Springing the Spring Garden 2015

Spring has sprung here. There’s no getting around it. It’s very possible that we’ll get a few more snow showers (after all, we live in Montana, where it snows in August and it’s considered perfectly normal), but I think our days of snow coverage are ended. The crocuses are popping out, my lilacs and Maple tree are budding… and that means planting time.

This is the first time in 6 years that I haven’t either had a big belly, a little person attached to my hip, or been working full-time. (For some reason, working full-time while parenting meant gardening was a low-priority. Can’t imagine why!) The absence of all these factors means that I have no excuse not to be out digging dirt this year.

Last spring, the Engineer and I went on a planting spree and used up all of our leftover pea seeds and several other varieties of veggies left over from previous years. We were nearly out of our favorite variety of beans, among a few other things, so I knew I’d have to purchase a few new seeds. (Oh, the horror.) And that sad story is why I found myself crouched down furtively at the seed racks yesterday, accompanied by my oldest, feverishly stuffing seed packets in my basket.

So here’s where I let you in on a little secret. Seed packets, like potato chips, cats, and colored pencils, are addicting. You cannot purchase just one packet at a time. Nor can you purchase only one variety of veggie. (Unless, of course, there IS only one type.) It also turns out that Munchkin is a boy after his mother’s own heart… (Oooh, Mama, but we have to get this one, it has a butterfly on it!)

So despite my best intentions of purchasing only a few packages yesterday… this happened:



Clearly, I like Seed Saver Seeds… I’ve bought from them almost every year I’ve planted a garden. I love their selection, that most of the seeds are organic, and that they offer heirloom varieties that are not found elsewhere. They’re a non-profit based in Iowa, dedicated to maintaining biodiversity in seed stock and supporting small gardeners in their seed saving efforts. And now one of my local grocery stores carries their seeds, so it’s a double win for me as I really do love reading the back of the packets before purchasing!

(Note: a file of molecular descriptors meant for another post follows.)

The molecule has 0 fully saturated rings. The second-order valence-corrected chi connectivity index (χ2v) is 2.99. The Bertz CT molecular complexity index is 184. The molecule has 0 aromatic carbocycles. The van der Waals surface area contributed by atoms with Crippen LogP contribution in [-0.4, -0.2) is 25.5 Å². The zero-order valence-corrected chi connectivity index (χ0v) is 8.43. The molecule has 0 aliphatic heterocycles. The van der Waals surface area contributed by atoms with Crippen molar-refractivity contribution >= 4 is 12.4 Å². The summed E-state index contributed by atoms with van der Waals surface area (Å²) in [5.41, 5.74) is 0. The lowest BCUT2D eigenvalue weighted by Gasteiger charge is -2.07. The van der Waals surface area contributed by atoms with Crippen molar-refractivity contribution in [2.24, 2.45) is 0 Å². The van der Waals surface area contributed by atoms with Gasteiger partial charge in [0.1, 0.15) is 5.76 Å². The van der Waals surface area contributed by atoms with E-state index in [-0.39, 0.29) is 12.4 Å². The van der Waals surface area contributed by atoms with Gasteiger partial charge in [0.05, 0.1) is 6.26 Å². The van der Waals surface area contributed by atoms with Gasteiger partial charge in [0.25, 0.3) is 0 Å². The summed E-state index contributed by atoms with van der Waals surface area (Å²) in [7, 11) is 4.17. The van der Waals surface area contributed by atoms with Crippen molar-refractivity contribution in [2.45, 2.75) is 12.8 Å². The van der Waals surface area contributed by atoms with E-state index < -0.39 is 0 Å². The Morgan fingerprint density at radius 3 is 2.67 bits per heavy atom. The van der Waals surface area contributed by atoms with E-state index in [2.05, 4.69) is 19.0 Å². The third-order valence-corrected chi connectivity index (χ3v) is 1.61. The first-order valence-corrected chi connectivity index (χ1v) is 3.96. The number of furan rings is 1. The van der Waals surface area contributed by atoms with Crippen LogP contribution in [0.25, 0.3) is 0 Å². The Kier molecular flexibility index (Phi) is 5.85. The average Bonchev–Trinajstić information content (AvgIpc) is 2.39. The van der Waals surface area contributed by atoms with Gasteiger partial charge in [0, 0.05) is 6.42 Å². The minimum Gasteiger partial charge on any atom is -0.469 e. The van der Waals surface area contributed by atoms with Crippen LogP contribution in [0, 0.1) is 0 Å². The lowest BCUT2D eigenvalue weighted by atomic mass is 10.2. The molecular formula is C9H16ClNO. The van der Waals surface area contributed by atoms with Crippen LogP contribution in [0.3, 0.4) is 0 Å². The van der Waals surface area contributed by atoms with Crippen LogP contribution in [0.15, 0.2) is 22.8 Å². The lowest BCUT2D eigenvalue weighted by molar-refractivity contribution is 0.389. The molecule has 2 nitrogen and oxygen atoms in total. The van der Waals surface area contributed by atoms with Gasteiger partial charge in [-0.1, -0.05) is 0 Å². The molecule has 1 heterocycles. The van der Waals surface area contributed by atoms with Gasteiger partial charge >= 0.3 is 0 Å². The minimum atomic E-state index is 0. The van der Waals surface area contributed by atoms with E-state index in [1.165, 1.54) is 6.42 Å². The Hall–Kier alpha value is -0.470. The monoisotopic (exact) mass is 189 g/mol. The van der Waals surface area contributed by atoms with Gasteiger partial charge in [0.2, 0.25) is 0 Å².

Munchkin picked out the flowers, tomatoes, and Romanesco. Funny story about that – we’ve eaten it precisely once. He still recognized the picture and pulled it off the rack. Is he making the connection between the pretty image and the vegetable that appeared on our table a few weeks ago? I certainly hope so. Last summer he picked spinach and peas and ate them straight out of the garden. He knows where veggies and meat come from – knowledge I’ve tried to nurture since his earliest days. It’s gratifying to see his excitement about vegetables and planting.

I share his excitement, of course. This year I got the Engineer’s buy off to try planting potatoes using this hardware wire bin method, and the Romanesco will be a new crop for us too! Munchkin also wants to put in a butterfly garden (hence the butterfly weed) – his Ranger Rick Jr. magazine came and they’re making a big push to encourage kids to plant flowers that support the Monarchs.

So now I have to plan where to plant all this stuff… I also have to start tomatoes, which I don’t normally do. But Munchkin looked up at me with those soulful blue eyes and said, “But Mama, I really like tomatoes,” in a small, plaintive voice.  Far be it for me to deny the child tomatoes. Heaven knows I deny him plenty of other things that make a childhood great. (I deny movies on demand and lollipops on a daily basis – what IS modern childhood coming to!)


11 thoughts on “Springing the Spring Garden 2015

    1. Oh JoEllen… I can’t claim to have a green thumb, really. Here’s how it works around here: I get really excited, bounce up and down, badger the Engineer about garden planning and then plant a lot of seeds. Then I exclaim over all the little seedlings, and promptly get distracted by children. The Engineer waters them, and reminds me to pick veggies, and I wander out to weed as I can. 😀

  1. How fun that your son is getting into planting now too :). I might try my hand at it too this year. I’ll have to try it in pots on my deck though, b/c of our massive deer population. Question though– do you know if raccoons get into potted gardens?

    1. Ooh, make sure you use big pots depending on your plants! I was reading yesterday that tomatoes will consume all the soil they’re given, but I tried growing tomatoes in 2 gallon pots one year (peppers, too) and there was nothing but a mass of roots at the end of the season. 🙂 (I was actually thinking of writing a list of tips for the novice gardener based on things I’ve learned… not that I’d call myself an expert by any means!)

      Raccoons… oooh, I don’t know. I don’t have problems with them here… it’s the deer that can cause issues for us. A quick google search says that they’ll wreck gardens – especially if you’re growing corn or sweet fruit. I’d probably give a quick call to the county extension office in your area – they’d probably know better than I and might have some tips for you in terms of keeping them out of your plants. I also found this link that might be of interest:

  2. Tomatoes seem to be the only thing we reliably grow! (For the last two years we had over 20 tomato plants.) I’m looking forward to getting this year’s garden started and hopefully having Eve help out. Hope your garden turns out beautifully!

    1. Growing tomatoes is awesome! (I looooooove tomatoes. My husband forcible restrains me from growing more than 5 or 6 plants.) Do you can all your extras or do you eat that many?!

      Thank you for the good wishes… and I’m sending them back ‘atcha!

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